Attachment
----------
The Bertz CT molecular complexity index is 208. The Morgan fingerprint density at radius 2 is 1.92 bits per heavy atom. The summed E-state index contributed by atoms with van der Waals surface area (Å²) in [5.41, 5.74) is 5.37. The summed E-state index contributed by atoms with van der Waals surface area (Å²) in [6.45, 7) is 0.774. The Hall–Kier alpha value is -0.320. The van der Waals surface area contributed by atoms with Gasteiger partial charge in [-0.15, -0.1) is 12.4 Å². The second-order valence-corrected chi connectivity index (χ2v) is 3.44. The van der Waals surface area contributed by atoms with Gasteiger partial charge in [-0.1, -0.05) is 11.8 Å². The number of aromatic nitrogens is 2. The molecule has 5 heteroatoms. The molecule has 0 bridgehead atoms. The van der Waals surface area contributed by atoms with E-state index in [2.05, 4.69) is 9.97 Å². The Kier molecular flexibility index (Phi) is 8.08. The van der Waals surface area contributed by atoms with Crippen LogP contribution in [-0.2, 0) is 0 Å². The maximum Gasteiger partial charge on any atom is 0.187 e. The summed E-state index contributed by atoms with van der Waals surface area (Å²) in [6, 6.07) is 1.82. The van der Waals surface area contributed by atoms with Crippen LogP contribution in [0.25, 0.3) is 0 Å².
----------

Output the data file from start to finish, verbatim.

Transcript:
The Bertz CT molecular complexity index is 208. The Morgan fingerprint density at radius 2 is 1.92 bits per heavy atom. The summed E-state index contributed by atoms with van der Waals surface area (Å²) in [5.41, 5.74) is 5.37. The summed E-state index contributed by atoms with van der Waals surface area (Å²) in [6.45, 7) is 0.774. The Hall–Kier alpha value is -0.320. The van der Waals surface area contributed by atoms with Gasteiger partial charge in [-0.15, -0.1) is 12.4 Å². The second-order valence-corrected chi connectivity index (χ2v) is 3.44. The van der Waals surface area contributed by atoms with Gasteiger partial charge in [-0.1, -0.05) is 11.8 Å². The number of aromatic nitrogens is 2. The molecule has 5 heteroatoms. The molecule has 0 bridgehead atoms. The van der Waals surface area contributed by atoms with E-state index in [2.05, 4.69) is 9.97 Å². The Kier molecular flexibility index (Phi) is 8.08. The van der Waals surface area contributed by atoms with Crippen LogP contribution in [-0.2, 0) is 0 Å². The maximum Gasteiger partial charge on any atom is 0.187 e. The summed E-state index contributed by atoms with van der Waals surface area (Å²) in [6, 6.07) is 1.82. The van der Waals surface area contributed by atoms with Crippen LogP contribution in [0.25, 0.3) is 0 Å².